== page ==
In every audience there are potential “boo shouters” and “hooray cheerers”. Good speakers are always trying to make eye contact with those people who agree with them and look over the pessimistic ones. Thus, speaker and audience encourage each others. This creates a momentum that makes the whole scene move.

Speakers almost always have a glass of water in front of them, for good reasons. In stressful situations less saliva is produced and the mouth gets dry. Therefore: Prior to and during the speech always have a drink! The nervous movements of the hands can be turned into gestures that accompany the presentation. Avoid clothing that is manufactured from synthetic materials, because we sweat easily therein. Better is cotton or—if possible—breathable clothing. And of course a shirt in bright colors on which welding is barely visible.

Last but not least: Whoever repeats speech situations instead of avoiding them becomes a well skilled and qualified presenter.

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How Leadership Women Communicate Properly with Men

Why are women still underrepresented in leadership positions? Clearly: it’s up to them! They don’t find the right words to tell male counterparts what to do! That’s at least what a US satirist believes. So she gives hints how to communicate.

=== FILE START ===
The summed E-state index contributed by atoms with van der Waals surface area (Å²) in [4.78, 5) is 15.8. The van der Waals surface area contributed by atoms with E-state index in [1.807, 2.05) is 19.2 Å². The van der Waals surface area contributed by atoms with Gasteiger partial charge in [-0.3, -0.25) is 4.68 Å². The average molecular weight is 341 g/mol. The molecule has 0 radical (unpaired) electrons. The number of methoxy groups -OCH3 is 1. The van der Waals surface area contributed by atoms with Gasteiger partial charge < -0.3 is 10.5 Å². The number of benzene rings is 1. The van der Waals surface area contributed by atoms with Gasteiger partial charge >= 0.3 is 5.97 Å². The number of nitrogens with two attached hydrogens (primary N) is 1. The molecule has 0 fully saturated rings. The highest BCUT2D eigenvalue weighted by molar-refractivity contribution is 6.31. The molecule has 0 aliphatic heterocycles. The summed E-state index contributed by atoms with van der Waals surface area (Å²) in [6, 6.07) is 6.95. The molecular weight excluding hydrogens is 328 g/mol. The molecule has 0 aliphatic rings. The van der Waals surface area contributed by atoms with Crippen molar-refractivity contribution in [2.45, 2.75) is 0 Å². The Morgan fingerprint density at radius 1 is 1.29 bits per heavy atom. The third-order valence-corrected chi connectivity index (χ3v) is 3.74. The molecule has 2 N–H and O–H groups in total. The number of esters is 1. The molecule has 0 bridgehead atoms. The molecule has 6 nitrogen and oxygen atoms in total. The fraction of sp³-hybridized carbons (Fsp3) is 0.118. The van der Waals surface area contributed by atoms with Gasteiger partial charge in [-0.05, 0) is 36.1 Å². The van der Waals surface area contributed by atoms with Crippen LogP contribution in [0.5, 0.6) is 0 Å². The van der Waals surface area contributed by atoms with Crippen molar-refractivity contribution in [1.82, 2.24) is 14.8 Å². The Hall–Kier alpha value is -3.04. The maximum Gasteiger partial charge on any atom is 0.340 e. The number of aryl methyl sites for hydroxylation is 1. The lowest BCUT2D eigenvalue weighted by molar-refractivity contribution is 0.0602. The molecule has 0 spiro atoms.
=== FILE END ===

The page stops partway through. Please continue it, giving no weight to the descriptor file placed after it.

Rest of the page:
By Jens Kügler

In one of its latest newsletters, the German advertising magazine w&v this week published a link to the page of the American blogger and comedian Sarah Cooper. I just want to reflect briefly the main content of the blog posting “9 Non-Threatening Leadership Strategies for Women”. They are of course not really meant seriously. Rather, they show: This lady is humorous and holds up a mirror to women and men.

So, shall men accept strong women and not feel challenged by them? Yes, as Cooper writes. Provided that the ladies do not provoke them. Rule one: When setting a deadline, the power woman does not say to the male colleague “This has to be done by Monday.” Smarter, of course, is the question: “What do you think about getting this done by Monday?”. What do you think—that question is most important to men who want to feel to be important!